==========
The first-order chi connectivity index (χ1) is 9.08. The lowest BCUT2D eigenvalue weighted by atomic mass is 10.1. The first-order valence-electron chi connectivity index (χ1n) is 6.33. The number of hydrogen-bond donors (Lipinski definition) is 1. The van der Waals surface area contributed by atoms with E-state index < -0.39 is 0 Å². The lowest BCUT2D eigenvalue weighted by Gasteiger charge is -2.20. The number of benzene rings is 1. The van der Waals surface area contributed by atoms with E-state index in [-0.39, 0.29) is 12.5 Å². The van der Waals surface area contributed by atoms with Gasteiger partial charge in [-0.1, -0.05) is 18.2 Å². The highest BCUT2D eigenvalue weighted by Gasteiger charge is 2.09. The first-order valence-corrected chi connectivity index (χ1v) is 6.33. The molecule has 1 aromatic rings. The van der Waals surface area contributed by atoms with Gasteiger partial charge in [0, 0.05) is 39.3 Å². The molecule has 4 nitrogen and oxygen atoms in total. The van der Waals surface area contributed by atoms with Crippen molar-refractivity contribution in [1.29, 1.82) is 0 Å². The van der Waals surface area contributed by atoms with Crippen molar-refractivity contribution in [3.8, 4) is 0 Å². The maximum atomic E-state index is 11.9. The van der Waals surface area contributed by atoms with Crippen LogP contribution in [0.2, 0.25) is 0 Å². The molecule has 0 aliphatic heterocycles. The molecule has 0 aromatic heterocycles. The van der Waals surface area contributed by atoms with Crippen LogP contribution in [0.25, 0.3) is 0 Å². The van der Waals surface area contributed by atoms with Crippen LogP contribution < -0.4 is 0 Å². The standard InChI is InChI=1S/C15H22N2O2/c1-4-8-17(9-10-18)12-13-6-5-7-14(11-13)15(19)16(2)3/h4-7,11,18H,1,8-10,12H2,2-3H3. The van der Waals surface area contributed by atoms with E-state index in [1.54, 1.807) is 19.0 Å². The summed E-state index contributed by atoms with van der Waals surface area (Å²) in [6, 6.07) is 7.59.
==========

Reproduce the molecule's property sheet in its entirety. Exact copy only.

The first-order chi connectivity index (χ1) is 9.08. The lowest BCUT2D eigenvalue weighted by atomic mass is 10.1. The first-order valence-electron chi connectivity index (χ1n) is 6.33. The number of hydrogen-bond donors (Lipinski definition) is 1. The van der Waals surface area contributed by atoms with E-state index < -0.39 is 0 Å². The lowest BCUT2D eigenvalue weighted by Gasteiger charge is -2.20. The number of benzene rings is 1. The van der Waals surface area contributed by atoms with E-state index in [-0.39, 0.29) is 12.5 Å². The van der Waals surface area contributed by atoms with Gasteiger partial charge in [-0.1, -0.05) is 18.2 Å². The highest BCUT2D eigenvalue weighted by Gasteiger charge is 2.09. The first-order valence-corrected chi connectivity index (χ1v) is 6.33. The molecule has 1 aromatic rings. The van der Waals surface area contributed by atoms with Gasteiger partial charge in [0, 0.05) is 39.3 Å². The molecule has 4 nitrogen and oxygen atoms in total. The van der Waals surface area contributed by atoms with Crippen molar-refractivity contribution in [1.29, 1.82) is 0 Å². The van der Waals surface area contributed by atoms with Crippen molar-refractivity contribution in [3.8, 4) is 0 Å². The maximum atomic E-state index is 11.9. The van der Waals surface area contributed by atoms with Crippen LogP contribution in [0.2, 0.25) is 0 Å². The molecule has 0 aliphatic heterocycles. The molecule has 0 aromatic heterocycles. The van der Waals surface area contributed by atoms with Crippen LogP contribution in [0.25, 0.3) is 0 Å². The van der Waals surface area contributed by atoms with Crippen LogP contribution < -0.4 is 0 Å². The standard InChI is InChI=1S/C15H22N2O2/c1-4-8-17(9-10-18)12-13-6-5-7-14(11-13)15(19)16(2)3/h4-7,11,18H,1,8-10,12H2,2-3H3. The van der Waals surface area contributed by atoms with E-state index in [1.54, 1.807) is 19.0 Å². The summed E-state index contributed by atoms with van der Waals surface area (Å²) in [6, 6.07) is 7.59.